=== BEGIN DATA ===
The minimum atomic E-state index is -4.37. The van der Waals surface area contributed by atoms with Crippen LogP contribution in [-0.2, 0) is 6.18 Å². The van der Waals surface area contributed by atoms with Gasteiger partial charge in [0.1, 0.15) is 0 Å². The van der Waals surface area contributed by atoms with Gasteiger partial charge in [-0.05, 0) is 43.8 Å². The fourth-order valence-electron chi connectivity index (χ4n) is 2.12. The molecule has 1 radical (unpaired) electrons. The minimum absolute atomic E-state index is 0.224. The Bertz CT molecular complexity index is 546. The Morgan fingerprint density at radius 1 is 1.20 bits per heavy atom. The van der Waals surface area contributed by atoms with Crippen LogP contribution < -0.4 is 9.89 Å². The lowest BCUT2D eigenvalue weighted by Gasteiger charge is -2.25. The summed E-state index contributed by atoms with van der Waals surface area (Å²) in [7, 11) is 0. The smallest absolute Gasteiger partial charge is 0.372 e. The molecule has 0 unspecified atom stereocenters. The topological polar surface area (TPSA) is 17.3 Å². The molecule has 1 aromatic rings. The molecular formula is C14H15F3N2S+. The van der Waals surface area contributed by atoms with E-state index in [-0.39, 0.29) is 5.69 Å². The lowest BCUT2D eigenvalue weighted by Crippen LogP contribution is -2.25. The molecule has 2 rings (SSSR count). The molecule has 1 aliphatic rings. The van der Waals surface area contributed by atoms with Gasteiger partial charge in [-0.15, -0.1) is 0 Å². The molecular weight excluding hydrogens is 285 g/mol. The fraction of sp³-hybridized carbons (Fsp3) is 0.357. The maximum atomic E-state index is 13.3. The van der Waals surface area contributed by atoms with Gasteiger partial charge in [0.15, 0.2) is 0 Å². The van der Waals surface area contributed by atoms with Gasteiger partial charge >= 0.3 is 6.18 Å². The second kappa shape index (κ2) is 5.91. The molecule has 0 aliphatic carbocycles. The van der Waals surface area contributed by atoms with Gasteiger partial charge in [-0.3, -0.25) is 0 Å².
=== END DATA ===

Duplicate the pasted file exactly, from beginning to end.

The minimum atomic E-state index is -4.37. The van der Waals surface area contributed by atoms with Crippen LogP contribution in [-0.2, 0) is 6.18 Å². The van der Waals surface area contributed by atoms with Gasteiger partial charge in [0.1, 0.15) is 0 Å². The van der Waals surface area contributed by atoms with Gasteiger partial charge in [-0.05, 0) is 43.8 Å². The fourth-order valence-electron chi connectivity index (χ4n) is 2.12. The molecule has 1 radical (unpaired) electrons. The minimum absolute atomic E-state index is 0.224. The Bertz CT molecular complexity index is 546. The Morgan fingerprint density at radius 1 is 1.20 bits per heavy atom. The van der Waals surface area contributed by atoms with Crippen LogP contribution < -0.4 is 9.89 Å². The lowest BCUT2D eigenvalue weighted by Gasteiger charge is -2.25. The summed E-state index contributed by atoms with van der Waals surface area (Å²) in [7, 11) is 0. The smallest absolute Gasteiger partial charge is 0.372 e. The molecule has 0 unspecified atom stereocenters. The topological polar surface area (TPSA) is 17.3 Å². The molecule has 1 aromatic rings. The molecular formula is C14H15F3N2S+. The van der Waals surface area contributed by atoms with E-state index in [-0.39, 0.29) is 5.69 Å². The lowest BCUT2D eigenvalue weighted by Crippen LogP contribution is -2.25. The molecule has 2 rings (SSSR count). The molecule has 1 aliphatic rings. The van der Waals surface area contributed by atoms with Gasteiger partial charge in [-0.15, -0.1) is 0 Å². The molecular weight excluding hydrogens is 285 g/mol. The fraction of sp³-hybridized carbons (Fsp3) is 0.357. The maximum atomic E-state index is 13.3. The van der Waals surface area contributed by atoms with Gasteiger partial charge in [0.15, 0.2) is 0 Å². The van der Waals surface area contributed by atoms with Gasteiger partial charge >= 0.3 is 6.18 Å². The second kappa shape index (κ2) is 5.91. The molecule has 0 aliphatic carbocycles. The van der Waals surface area contributed by atoms with Gasteiger partial charge in [-0.3, -0.25) is 0 Å².